One thing. Teacherling at work heard "summer of the word nerd" and wanted in. He's a smart kid. So smart I almost forget he's barely in big boy pants sometimes. He's also extremely competitive in the "I will twist this issue every possible way until you tell me I win" way that young men often are. I don't tend to tell people they win if they are arguing disingenuously, because I am like that. When I was his age, I would have probably told him he was right to shut him up, but I am currently old and mean. Hilarity is almost guaranteed to ensue.

Local church has a Latin Mass which it has had forever, which makes the rector a heretic. Latin practice for me, a chance to live a memory for Mama. Good stuff all around. Except, I have read the rector's website and, um, he's the suckiest heretic that ever was heretical. I mean, generally I enjoy all things transgressive, but this dude totally ruins it. His heresy is of the "We demand that the authority beats us more often and more vigorously" kind that might make for an interesting weekend if you're into that sort of thing, but is just awful in a person setting himself up as a sort of authority. So, I'm not sure I want to understand his Masses, because ew.

[Edited to protect innocent readers from stupid, whiny rant.]

Sunday, March 29, 2009

Happy Spring!

I managed to get out among the cherry blossoms for an hour or two today. Yay! I guess all of us who experience a winter get a little goofy in the spring. I tell myself that is so because otherwise I'm just a slightly modernized version of my corniest relatives. And that can't be. Because I'm not corny. I'm weird, which is way better than corny.

Anyway, a bit early ...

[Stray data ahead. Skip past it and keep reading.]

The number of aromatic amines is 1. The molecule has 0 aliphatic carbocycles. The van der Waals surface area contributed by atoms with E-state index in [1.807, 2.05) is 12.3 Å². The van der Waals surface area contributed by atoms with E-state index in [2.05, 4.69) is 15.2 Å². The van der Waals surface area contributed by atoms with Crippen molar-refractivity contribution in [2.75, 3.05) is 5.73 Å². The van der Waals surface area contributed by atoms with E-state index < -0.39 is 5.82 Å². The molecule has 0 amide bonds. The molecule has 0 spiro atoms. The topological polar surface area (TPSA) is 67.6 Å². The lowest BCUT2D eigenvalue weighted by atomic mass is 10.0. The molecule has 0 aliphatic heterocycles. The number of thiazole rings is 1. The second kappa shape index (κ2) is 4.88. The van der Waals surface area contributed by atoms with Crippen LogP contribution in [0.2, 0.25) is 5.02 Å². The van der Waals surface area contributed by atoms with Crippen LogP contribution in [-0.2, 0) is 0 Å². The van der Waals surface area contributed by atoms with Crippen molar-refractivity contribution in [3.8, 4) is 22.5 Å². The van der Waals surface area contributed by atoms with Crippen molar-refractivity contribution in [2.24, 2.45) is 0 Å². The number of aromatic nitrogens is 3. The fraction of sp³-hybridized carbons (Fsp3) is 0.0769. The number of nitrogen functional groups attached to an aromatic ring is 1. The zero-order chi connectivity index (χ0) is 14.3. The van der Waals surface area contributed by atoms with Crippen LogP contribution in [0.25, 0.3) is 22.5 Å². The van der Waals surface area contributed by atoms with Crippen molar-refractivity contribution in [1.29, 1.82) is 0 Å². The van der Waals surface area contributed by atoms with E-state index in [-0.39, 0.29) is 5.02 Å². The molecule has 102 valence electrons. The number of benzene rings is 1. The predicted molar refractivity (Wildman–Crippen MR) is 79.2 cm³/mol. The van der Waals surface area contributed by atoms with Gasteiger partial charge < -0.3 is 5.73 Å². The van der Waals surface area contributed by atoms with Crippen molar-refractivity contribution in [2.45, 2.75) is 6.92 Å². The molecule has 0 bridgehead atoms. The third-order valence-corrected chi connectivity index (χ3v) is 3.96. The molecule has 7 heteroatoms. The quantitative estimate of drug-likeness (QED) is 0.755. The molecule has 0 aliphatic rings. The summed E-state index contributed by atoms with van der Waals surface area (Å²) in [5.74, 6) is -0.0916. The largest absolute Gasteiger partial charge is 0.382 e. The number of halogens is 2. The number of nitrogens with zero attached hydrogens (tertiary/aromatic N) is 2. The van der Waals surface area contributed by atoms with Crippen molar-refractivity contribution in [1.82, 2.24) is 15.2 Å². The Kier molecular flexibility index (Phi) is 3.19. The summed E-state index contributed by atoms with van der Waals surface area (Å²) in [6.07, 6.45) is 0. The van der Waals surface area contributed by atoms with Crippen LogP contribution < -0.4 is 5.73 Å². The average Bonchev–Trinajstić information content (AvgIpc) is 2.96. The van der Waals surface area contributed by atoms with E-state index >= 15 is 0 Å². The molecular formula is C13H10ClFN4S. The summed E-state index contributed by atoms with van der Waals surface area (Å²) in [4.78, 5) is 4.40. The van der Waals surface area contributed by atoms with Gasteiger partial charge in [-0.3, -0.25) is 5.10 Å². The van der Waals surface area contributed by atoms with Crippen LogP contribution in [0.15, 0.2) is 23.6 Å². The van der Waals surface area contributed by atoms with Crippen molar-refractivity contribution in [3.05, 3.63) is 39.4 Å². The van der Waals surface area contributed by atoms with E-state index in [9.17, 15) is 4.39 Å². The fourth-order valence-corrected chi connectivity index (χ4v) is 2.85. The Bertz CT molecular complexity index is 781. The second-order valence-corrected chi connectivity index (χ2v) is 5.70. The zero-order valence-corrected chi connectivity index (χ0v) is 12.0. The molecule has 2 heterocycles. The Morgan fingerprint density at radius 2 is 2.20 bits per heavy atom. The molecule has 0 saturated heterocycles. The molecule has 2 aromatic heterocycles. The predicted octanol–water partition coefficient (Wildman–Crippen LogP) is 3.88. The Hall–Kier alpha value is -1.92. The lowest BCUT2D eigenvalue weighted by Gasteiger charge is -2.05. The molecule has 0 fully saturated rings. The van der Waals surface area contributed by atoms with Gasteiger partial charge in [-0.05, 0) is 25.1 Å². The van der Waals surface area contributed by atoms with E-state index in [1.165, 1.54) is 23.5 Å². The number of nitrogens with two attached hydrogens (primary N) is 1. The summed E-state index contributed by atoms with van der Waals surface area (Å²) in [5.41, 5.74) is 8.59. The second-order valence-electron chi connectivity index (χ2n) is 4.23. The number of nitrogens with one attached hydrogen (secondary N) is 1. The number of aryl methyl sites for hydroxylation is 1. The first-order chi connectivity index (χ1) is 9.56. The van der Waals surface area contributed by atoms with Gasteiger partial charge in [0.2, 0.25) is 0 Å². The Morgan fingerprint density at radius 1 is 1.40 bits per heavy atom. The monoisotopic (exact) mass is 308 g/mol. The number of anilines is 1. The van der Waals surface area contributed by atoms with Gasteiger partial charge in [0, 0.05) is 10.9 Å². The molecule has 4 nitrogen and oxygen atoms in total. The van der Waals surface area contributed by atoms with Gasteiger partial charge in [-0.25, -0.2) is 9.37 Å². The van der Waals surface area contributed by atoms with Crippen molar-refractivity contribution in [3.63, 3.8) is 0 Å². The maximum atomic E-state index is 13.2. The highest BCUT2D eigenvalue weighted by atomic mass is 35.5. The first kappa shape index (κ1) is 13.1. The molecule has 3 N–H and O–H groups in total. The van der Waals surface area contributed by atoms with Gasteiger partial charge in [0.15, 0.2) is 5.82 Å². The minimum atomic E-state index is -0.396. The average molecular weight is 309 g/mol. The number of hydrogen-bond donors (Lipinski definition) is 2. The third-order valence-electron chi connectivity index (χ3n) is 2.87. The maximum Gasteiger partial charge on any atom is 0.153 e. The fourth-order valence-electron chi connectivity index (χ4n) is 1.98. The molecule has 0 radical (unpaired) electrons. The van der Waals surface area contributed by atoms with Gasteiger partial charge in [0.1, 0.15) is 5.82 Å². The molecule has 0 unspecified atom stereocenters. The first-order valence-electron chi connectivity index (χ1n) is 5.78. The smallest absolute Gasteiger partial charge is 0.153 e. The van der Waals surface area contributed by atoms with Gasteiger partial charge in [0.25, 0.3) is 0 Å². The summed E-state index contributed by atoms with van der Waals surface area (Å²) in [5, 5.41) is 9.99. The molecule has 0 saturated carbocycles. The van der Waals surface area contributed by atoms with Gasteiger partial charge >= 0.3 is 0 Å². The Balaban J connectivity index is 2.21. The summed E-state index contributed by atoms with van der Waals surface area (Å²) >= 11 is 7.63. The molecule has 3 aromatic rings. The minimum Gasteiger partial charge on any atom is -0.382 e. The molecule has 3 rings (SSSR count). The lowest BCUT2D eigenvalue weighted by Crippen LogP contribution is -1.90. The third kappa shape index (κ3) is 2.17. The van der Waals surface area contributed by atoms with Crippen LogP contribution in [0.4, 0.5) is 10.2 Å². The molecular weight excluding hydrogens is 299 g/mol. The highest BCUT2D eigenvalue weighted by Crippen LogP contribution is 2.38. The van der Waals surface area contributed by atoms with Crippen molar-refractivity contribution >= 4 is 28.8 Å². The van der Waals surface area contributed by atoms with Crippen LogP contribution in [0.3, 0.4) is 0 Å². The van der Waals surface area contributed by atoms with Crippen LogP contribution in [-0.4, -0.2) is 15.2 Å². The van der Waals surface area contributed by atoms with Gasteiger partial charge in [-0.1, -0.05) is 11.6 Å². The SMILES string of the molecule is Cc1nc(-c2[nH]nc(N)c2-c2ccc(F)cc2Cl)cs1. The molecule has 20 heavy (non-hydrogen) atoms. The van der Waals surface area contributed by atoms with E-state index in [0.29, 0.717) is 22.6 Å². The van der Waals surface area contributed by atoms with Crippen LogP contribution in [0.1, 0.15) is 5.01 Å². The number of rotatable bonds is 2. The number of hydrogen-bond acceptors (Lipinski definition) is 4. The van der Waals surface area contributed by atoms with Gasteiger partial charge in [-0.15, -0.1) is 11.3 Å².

Sumer is icumen in.
Lhude sing cuccu!
Groweth sed and bloweth med
And springth the wde nu.
Sing cuccu!

Awe bleteth after lomb,
Lowthe after clave cu,
Bulloc sterteth, bucke verteth
Murie sing cuccu!
Cuccu, cuccu,
Well singes thu cucco
Ne swik thu naver nu!

Sing cuccu nu, Sing cuccu!
Sing cuccu, sing cuccu nu!

And sunshine and flowers and hooray!

Tuesday, March 17, 2009


Hope you are enjoying a fine celebration.*

*Unless you're British, then confusticate and bebother you! (Only for today, though. Regularly scheduled Anglophilia will resume tomorrow.)

Saturday, March 14, 2009

Meet the Kitty!

This is Finn, as a new kitty in my new apartment, just after Christmas. We thought he was a female kitty then, and gave "her" a very studious woman's name to go with "her" love of books, papers, and pens, and also to satisfy my pretentions to intellectualism. There have since been decidedly unfeminine developments that occasioned an emergency name change.

I, however, remain a pompous ass. Kitty is now named after two Finns; the Germanic Finn of Fragment fame, and the Celtic Finn of general Badass of Antiquity fame.

Since reaching adolescence, Finn has taken to curling up in the shamrock pot,

and protesting all human activities that do not produce food.

Saturday, February 28, 2009

A Clear Message

One of the struggles I have had as a teacher is creating assignments that are just challenging enough to promote intellectual growth without accidentally convincing anyone that s/he is a hopeless dolt. Because I teach in a middle school, that's supremely hard to do. The young people come to school overwhelmed. They are adjusting to multiple teachers and multiple sets of expectations. Also, they are being beaten silly by hormones and the general self-consciousness that arises when one's own body turns on one. Since the work of just BEING is so strenuous, all homework assignments I give are greeted with a groan that loosely translates to: "Why, oh why, must adults always ruin my life with their incessant demands?"

So, as a teacher, you learn to seek feedback from other teachers, parents, and your daily horoscope before you ask the children if you make them work too hard. But, sometimes, the young people perceive that one assignment, more than any other in their memory, is the biggest suckfest of suckiness that ever sucked. And they find a fun way to express that.

Do you know how you can tell that your students consider the project you have assigned them over the next couple of weeks to be excessively demanding?

Well, I'll tell you. After you have explained the project, the students look around at each other, dumbfounded. And then one brave soul stands up, points his pen at you, and shouts:


Eloquent, no? I laughed so hard I almost changed the rubric.